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When I posted last month about the all-time players who played for the best offensive and defensive teams in NBA history, there was a common theme among a number of the names at the top of each list: namely, they all played for a certain coach, or under a certain scheme. It only makes sense, then, to do the same study for coaches, and determine the guys who have called the shots for the top offenses and defenses of all time (or at least, since 1951).
Of course, no discussion of ironic vintage NBA apparel would be complete without also acknowledging the legendary Straight Cash Homey Dot Net, who for more than three years has been posting a collection of the most ridiculous jerseys in captivity. The majority of the people in their photos lack the self-awareness about jersey selection that the East Village hipsters have, but then again, when you're sporting an Isaac Austin jersey, does the level of irony with which you wear it really matter?
One common observation about the new-look Miami Heat goes something like this:
Dwyane Wade is a great perimeter player who makes his living attacking the basket. He's unstoppable when he drives into the lane, but not as good when you force him to shoot a jump shot.
LeBron James is also a great perimeter player who makes his living attacking the basket. He, too, is unstoppable when he drives into the lane, but not as good when you force him to shoot a jump shot.
Won't this redundancy in skills make the Heat easier to defend?
If only we could quantify this dilemma, find similar situations in the past where two hard-driving teammates joined forces, and see if their offenses were as potent as expected...
Oh, wait, we can.
Enter good old Free Throw Rate (FTA/FGA). Because the majority of fouls are assessed on interior shooting attempts and/or aggressive offensive plays, FTR is actually a pretty good indicator of where a player likes to operate from on offense. Players like Glen Rice and Dennis Scott were known for their low FTRs because they took a ton of perimeter jumpers, shots on which a foul would land you in the serious doghouse. And at the other end of the spectrum there's Reggie Evans, whose legendary FTRs tell the story of a player who rarely attempts a shot outside of point-blank range. Obviously there are some players who are exceptions to this rule, but the majority of players' inside-outside tendencies can be described simply by looking at FTA/FGA.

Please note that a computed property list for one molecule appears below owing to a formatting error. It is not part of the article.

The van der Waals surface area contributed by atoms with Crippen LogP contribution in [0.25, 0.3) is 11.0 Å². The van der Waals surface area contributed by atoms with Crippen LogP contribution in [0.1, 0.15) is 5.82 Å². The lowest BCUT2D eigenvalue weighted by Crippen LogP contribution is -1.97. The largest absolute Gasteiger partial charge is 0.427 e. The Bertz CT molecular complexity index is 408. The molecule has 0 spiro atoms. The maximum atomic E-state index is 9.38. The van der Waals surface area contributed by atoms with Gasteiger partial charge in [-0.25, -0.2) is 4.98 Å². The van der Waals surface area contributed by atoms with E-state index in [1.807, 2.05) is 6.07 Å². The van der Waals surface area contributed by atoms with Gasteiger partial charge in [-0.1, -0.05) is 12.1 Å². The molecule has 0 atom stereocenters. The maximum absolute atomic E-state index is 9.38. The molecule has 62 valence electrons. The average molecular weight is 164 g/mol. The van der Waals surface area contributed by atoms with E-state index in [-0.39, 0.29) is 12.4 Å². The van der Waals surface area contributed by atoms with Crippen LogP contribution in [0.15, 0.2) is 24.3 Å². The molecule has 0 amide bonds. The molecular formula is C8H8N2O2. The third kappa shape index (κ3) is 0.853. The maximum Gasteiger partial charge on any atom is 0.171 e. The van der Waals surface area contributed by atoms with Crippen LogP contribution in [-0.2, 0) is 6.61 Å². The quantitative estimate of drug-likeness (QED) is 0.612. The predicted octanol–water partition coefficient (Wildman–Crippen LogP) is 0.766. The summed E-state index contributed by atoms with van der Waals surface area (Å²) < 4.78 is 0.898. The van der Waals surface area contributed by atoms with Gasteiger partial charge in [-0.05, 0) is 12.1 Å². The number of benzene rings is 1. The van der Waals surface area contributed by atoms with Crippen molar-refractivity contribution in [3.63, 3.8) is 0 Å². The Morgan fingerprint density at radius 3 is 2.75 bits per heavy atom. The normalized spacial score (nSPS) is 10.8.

So that should be the starting point in examining the issue of hard-driving teammates. The next step is to compare everyone's FTR to some universal standard, and to do that I borrowed this method from PFR's Doug Drinen. I don't want to bore you with the details, but it basically compares everyone to the league average; 100 is average, numbers greater than 100 mean the player attacks the rim more than the average player, and numbers under 100 mean the player is less aggressive than the average player. The theory is that if we just look at these "FTR Index" numbers for perimeter players (PG, SG, SF), we can find players who drove to the basket the most, which best describes LeBron and D-Wade's playing style.
"We're very astonished, to say the least, that not one team has contacted us with any interest," Moore told AP. "I just don't understand it. What has Allen Iverson done to not warrant interest in him?"
File this under, The Player is Always the Last to Know.
If you're a longtime reader of this blog, you know that Artis Gilmore is always the answer to at least one of our recurring questions: "Who is the very best (eligible) basketball player in history that isn't in the Hall of Fame?" In fact, sometimes it seems like we should just retire #6 on that Keltner List questionnaire, because it doesn't matter which player we're looking at... unless you're Artis Gilmore, the answer is "no". Gilmore owns #6.
And thanks to a hat-tip-worthy link by TrueHoop, I learned today that the A-Train has a blog, where he gives his perspective on various basketball topics (including an offer last week to help Greg Oden with his game). I was also pleasantly surprised to see a number of guest posts lobbying for Gilmore to be in the HoF, which we couldn't be more in favor of here at BBR.
A while ago, I posted a link to Drew Cannon's Basketball Prospectus piece on new positional designations, and it got some good conversation flowing about what positions and roles mean to a 5-man unit. Well, here's another take on team-building from a positional/skills perspective, courtesy of Fanhouse's Tom Ziller and Bethlehem Shoals. In particular, this is a very interesting way to visualize player skills (on a continuum from "big-man" to "point guard") and how they may mesh together as a team, especially in the sense that there are certain aspects of the game that need to be covered by somebody in every unit.